Materials and Methods

The Ethics Commission of the University of Freiburg approved this prospective study. All hands were obtained from volunteer body donors. Prior to their death the body donors had provided a written informed consent to donate their body for educational and scientific purposes. This written informed consent is recorded in our institutions Department of Anatomy. The Ethics Commission of the University of Freiburg approved this consent procedure.

Cadaver specimens

A total of 10 formaldehyde-fixed cadaver specimens are obtained from body donors of our institutions Department of Anatomy. The specimens all include the distal forearm (radius and ulna) and the carpus, resulting in a sample size of 100 bones. Different trauma simulations are carried out on randomly selected bones of the distal forearm and the carpus under a standardized environment in an operating room with fluoroscopy. For trauma simulation each bone is treated separately; fracture patterns involving multiple bones are not established. The decision whether to fracture a bone or not is based on a dice roll with 1 leading to fracturing and 2–6 accounting for no fracture. Trauma simulations are induced with a dorsopalmar compression force via hammer or gouge of circa 500 N. During the simulations the specimens are watered constantly. After the simulations all skin incisions are closed by skin sutures and the specimens are kept in a water bath to avoid emphysema. The simulations are performed by a senior hand surgeon with 20 years experience and a senior resident of surgery with 4 years of experience and documented simultaneously by an assistant.

Determination of dose

The dose is determined using GMctdospp, a validated Monte Carlo dose calculation system [17,18]. Therefore, the different imaging modalities are modeled into the simulation and a test phantom is used for calibration and for measurements in the simulation and in an experiment (Fig 1). In this model the positions of the tube, of the additional filtration and of the object are used corresponding to the real setup. The energy spectrum used in the simulation corresponds to the kVp settings and the used inherent filtration. The irradiated field in the simulations corresponds to the field used in real life. The object is modeled with the same material and the same geometric properties as in real life. The dose is measured at five different locations in the 16 cm CTDI phantom in radiography, MDCT and CBCT. The same geometry is used in the Monte Carlo simulations and corrected by the measurement data achieving a calibration. In the simulation model a voxel phantom of a lower arm is used. This model is part of the validated voxel model provided by the ICRP [19]. In this model all relevant structures are segmented and can be used in Monte Carlo simulations to calculate organ doses or absorbed doses. In this simulation the sum of all energy doses to all organs is used for comparison of the dose, because in the examined volume there are no more radiosensitive structures. Using this methodology the exposed volume is taken adequately into account.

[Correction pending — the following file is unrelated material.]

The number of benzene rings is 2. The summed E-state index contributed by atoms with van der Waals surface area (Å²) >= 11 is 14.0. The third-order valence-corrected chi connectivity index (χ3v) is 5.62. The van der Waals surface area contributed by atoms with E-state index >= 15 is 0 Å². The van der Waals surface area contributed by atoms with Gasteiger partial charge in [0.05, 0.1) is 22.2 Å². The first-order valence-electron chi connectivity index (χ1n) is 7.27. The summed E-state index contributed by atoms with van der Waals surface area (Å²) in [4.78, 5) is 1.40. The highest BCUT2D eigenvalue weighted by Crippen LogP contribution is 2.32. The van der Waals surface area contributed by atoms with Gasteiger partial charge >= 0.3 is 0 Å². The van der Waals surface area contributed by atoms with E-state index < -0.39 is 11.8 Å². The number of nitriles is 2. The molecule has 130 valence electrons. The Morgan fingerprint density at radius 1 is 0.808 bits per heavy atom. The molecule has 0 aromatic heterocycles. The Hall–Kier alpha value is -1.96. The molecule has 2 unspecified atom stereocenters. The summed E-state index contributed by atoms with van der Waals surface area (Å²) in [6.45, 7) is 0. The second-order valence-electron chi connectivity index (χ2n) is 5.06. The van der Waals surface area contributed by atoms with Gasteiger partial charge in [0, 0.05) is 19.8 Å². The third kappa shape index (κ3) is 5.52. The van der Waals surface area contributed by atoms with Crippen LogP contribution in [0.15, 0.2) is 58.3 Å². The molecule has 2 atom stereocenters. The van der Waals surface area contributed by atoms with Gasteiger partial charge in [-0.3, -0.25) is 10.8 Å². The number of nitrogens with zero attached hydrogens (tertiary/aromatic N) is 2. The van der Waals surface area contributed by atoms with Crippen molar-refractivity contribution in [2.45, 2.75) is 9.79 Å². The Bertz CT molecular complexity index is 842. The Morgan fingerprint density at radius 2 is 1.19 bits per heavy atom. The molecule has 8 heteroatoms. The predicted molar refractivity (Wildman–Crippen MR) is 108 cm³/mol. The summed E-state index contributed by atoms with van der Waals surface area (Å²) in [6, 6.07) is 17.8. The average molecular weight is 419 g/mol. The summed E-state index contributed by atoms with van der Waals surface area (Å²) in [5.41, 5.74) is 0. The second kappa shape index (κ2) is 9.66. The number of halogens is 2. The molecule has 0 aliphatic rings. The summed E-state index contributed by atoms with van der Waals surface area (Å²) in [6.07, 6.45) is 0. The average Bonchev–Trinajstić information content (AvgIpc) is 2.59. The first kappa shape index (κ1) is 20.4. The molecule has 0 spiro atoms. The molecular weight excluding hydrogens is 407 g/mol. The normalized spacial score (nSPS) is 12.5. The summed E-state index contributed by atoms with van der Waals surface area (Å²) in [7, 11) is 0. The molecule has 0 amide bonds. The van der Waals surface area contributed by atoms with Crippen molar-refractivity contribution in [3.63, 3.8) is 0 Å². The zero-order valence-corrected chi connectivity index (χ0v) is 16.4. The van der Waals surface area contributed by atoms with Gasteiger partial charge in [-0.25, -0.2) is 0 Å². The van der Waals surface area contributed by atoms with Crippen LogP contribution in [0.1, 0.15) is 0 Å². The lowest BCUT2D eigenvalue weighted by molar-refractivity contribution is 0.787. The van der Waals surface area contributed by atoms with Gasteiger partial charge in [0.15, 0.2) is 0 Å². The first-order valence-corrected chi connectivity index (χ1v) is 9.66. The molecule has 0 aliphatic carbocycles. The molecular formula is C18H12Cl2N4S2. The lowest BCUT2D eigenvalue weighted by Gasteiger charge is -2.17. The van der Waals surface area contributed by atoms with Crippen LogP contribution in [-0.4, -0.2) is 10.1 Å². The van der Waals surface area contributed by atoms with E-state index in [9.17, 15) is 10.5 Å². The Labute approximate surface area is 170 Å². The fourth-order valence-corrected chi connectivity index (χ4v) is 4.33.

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Fig 1. Setup of calibration and validation for Monte Carlos system and experiment.

Dose was measured at the five holes with a pin-point chamber in the center of the phantom.

http://dx.doi.org/10.1371/journal.pone.0164859.g001

Using the Monte Carlo simulation the total energy dose for the standard settings of the radiography system is determined initially. For MDCT and CBCT the Monte Carlo simulation is used to find imaging parameters that lead to approximately the same total energy dose.

Imaging protocols

Radiography (Digital imaging plate system PCR Eleva, Philips, Amsterdam, Netherlands) of the wrist is performed dorsopalmar with 50 kVp/ 2 mAs and lateral with 50 kVp/ 2.5 mAs, resulting in a radiation dose of 2.5 ±0.09 mGy.

RED-MDCT (AquilionOne, Toshiba, Otawara-shi, Japan) is performed in a 180-degree rotation volume mode without pitch (single shot). Settings for kVp and mAs were adjustable stepwise. Therefore we adjust these settings to meet the radiation dose of the radiography as closely as possible without exceeding it. These settings are 100 kVp and 7 mAs, resulting in a radiation dose of 2.31 ±0.05 mGy. The FOV is 16 x 16 x 12.8 cm. Axial images are reconstructed with a matrix of 512 x 512, a slice thickness and sparing of 0.2 mm. The pixel size in the axial plane is 0.3 mm. The images are reconstructed with a bone kernel (FC30).